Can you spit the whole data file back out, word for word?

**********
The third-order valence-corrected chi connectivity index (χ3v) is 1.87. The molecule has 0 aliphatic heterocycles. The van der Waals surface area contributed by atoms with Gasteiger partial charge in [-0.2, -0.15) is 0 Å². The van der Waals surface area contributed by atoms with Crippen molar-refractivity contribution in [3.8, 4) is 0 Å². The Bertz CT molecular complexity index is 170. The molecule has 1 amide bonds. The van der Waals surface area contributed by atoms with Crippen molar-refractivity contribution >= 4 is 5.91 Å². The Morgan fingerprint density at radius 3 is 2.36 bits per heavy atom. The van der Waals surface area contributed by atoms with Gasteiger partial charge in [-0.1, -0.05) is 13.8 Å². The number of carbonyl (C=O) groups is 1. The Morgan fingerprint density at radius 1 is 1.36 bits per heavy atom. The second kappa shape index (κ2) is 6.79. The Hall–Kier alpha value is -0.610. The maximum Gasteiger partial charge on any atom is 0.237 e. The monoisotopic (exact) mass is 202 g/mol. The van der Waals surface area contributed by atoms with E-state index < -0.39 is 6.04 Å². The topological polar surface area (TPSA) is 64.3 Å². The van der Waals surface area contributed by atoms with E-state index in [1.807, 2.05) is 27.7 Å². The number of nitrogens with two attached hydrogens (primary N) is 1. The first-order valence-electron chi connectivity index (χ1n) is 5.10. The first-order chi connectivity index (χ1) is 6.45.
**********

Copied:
The third-order valence-corrected chi connectivity index (χ3v) is 1.87. The molecule has 0 aliphatic heterocycles. The van der Waals surface area contributed by atoms with Gasteiger partial charge in [-0.2, -0.15) is 0 Å². The van der Waals surface area contributed by atoms with Crippen molar-refractivity contribution in [3.8, 4) is 0 Å². The Bertz CT molecular complexity index is 170. The molecule has 1 amide bonds. The van der Waals surface area contributed by atoms with Crippen molar-refractivity contribution >= 4 is 5.91 Å². The Morgan fingerprint density at radius 3 is 2.36 bits per heavy atom. The van der Waals surface area contributed by atoms with Gasteiger partial charge in [-0.1, -0.05) is 13.8 Å². The number of carbonyl (C=O) groups is 1. The Morgan fingerprint density at radius 1 is 1.36 bits per heavy atom. The second kappa shape index (κ2) is 6.79. The Hall–Kier alpha value is -0.610. The maximum Gasteiger partial charge on any atom is 0.237 e. The monoisotopic (exact) mass is 202 g/mol. The van der Waals surface area contributed by atoms with E-state index < -0.39 is 6.04 Å². The topological polar surface area (TPSA) is 64.3 Å². The van der Waals surface area contributed by atoms with E-state index in [1.807, 2.05) is 27.7 Å². The number of nitrogens with two attached hydrogens (primary N) is 1. The first-order valence-electron chi connectivity index (χ1n) is 5.10. The first-order chi connectivity index (χ1) is 6.45.